“The purpose of art is washing the dust of daily life off our souls.”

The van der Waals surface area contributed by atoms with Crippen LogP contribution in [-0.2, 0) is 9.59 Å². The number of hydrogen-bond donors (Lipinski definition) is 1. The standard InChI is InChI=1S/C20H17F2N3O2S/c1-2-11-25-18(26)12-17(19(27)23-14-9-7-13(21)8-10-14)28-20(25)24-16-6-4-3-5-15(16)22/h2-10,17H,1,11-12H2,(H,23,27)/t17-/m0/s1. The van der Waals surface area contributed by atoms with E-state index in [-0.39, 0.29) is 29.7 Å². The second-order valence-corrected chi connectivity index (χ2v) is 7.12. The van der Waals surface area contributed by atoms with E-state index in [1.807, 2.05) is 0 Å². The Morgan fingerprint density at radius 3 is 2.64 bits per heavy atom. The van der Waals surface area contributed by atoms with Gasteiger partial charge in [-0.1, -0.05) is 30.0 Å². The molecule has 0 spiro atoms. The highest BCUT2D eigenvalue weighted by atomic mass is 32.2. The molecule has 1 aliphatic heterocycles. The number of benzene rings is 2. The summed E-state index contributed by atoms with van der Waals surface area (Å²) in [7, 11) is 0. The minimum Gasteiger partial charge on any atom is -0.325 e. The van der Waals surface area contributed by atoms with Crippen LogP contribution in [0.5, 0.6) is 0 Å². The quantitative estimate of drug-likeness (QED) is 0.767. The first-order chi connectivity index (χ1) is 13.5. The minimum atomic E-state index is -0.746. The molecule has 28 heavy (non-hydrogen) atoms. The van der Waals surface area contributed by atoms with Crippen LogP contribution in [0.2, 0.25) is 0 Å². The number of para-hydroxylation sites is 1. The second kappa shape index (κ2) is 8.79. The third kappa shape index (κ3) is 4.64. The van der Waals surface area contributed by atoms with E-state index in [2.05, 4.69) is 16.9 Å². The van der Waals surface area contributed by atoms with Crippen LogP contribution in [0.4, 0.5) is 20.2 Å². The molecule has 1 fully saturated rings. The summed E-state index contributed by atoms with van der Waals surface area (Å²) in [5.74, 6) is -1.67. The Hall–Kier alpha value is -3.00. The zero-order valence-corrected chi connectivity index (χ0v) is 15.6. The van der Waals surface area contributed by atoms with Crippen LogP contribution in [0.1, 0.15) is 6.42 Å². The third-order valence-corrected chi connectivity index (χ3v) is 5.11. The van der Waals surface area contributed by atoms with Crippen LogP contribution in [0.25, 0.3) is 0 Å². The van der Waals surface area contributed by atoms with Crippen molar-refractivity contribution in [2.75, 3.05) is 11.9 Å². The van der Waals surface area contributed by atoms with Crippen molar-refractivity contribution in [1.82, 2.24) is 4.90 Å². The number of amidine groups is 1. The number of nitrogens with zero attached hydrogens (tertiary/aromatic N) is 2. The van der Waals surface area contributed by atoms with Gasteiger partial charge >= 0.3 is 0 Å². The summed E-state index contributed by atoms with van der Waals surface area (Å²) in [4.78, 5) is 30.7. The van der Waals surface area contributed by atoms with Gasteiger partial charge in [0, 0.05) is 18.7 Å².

Pablo Picasso’s (Málaga, Spain, 1881 – Mougins, France, 1973) influence on 20th century art cannot be overstated. The son of an academic painter, he began to paint at an early age in a naturalistic manner. In 1900, he went to Paris for the first time, ultimately settling there in 1904. He painted in a variety of styles, and his work has been categorized into periods. The Blue Period is characterized by the primary use of blue and a few other hues; paintings tended to feature the poor and destitute. It is thought the suicide of his friend influenced the tone and subject matter. His next thematic subject was carnival performers, harlequins, and clowns, and he began to paint in lighter pink and orange hues, leading critics to dub this as his Rose Period. African and Oceanic art next began to influence his work, inspired in part by his own collection, and he painted the famous Les Demoiselles d’Avignon (1907) at this time. Picasso was a forerunner of Cubism, developing Analytic Cubism along with fellow painter Georges Braque before moving into Synthetic Cubism, in which he began to incorporate objects such as newspaper or wallpaper in his works. This integration had a profound impact on collage as an art form. In 1917, Picasso went to Italy for the first time, subsequently embarking on a Neoclassical style before shifting to Surrealism. Upon the outbreak of the Spanish Civil War, Picasso was greatly affected, leading him to paint a masterpiece such as Guernica (1937), rife with symbols and imagery depicting the horrors of war. Picasso also worked in sculpture, ceramics, etchings, and prints. He died in France in 1973; his legacy had a profound impact on modern art and continues to affect contemporary art today.